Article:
A new study that followed men in South Wales for 35 years puts numbers on what now should be obvious to us all: exercise is one of the most powerful tools you possess to help prevent dementia and cognitive decline in older age. So get up now and go sweat.

To me, the most eye-popping finding here is that by following a fairly simple health regimen, the chances of a “disease-free” life as you age increase dramatically:

Researchers report that people who consistently stuck to four or five “healthy behaviors” (regular exercise, no-smoking, a low bodyweight, a healthy diet and low alcohol intake) “experienced a 60 percent decline in dementia and cognitive decline – with exercise being the strongest mitigating factor – as well as 70 percent fewer instances of diabetes, heart disease and stroke, compared with people who followed none.”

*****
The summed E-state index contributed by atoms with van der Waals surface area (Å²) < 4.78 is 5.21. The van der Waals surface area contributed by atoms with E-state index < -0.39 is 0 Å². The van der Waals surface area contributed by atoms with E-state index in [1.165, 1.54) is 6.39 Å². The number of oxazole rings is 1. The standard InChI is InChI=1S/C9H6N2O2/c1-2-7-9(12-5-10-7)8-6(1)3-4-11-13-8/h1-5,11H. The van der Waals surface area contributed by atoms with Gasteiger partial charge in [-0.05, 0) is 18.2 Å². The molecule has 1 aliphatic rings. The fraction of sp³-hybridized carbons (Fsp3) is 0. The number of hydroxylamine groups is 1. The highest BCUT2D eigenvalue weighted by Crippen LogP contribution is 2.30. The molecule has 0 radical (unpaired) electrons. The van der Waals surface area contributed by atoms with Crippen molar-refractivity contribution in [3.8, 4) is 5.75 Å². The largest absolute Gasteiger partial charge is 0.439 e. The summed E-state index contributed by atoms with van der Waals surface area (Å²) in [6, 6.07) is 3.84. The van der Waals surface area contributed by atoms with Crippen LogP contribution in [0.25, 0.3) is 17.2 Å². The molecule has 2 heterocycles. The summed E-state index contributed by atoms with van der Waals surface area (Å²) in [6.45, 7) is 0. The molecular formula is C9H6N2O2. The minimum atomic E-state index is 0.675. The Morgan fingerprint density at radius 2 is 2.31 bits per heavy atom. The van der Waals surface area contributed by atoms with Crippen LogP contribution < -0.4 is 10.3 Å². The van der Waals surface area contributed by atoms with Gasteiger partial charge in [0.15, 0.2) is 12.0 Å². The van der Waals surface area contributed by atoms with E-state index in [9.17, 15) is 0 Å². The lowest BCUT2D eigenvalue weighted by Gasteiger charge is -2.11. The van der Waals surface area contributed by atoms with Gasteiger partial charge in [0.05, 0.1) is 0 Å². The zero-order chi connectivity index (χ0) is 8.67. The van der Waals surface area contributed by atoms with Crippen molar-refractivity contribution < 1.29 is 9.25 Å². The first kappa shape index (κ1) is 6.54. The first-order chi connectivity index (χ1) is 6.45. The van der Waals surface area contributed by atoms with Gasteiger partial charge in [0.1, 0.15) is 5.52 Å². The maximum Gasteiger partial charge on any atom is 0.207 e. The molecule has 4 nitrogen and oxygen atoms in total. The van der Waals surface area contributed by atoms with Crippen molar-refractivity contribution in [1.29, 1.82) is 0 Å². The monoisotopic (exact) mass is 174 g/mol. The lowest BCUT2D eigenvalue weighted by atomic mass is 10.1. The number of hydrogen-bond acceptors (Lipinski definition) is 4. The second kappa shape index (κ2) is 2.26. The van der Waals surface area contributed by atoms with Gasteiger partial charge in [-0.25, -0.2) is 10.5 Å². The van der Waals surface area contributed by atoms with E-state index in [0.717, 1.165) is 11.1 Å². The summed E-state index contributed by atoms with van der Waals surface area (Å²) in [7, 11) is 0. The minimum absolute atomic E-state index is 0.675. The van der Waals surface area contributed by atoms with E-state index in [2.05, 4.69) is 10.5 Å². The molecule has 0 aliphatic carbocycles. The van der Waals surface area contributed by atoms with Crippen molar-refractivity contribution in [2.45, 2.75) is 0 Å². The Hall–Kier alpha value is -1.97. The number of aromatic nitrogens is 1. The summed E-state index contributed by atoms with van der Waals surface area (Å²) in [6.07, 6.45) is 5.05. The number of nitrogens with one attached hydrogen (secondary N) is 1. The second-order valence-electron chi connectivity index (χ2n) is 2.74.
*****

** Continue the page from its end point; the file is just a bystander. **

More from the news release:

“The size of reduction in the instance of disease owing to these simple healthy steps has really amazed us and is of enormous importance in an aging population,” said Principle Investigator Professor Peter Elwood from Cardiff University’s School of Medicine. “What the research shows is that following a healthy lifestyle confers surprisingly large benefits to health – healthy behaviours have a far more beneficial effect than any medical treatment or preventative procedure.

“Taking up and following a healthy lifestyle is however the responsibility of the individual him or herself. Sadly, the evidence from this study shows that very few people follow a fully healthy lifestyle. Furthermore, our findings reveal that while the number of people who smoke has gone down since the study started, the number of people leading a fully healthy lifestyle has not changed,” he added.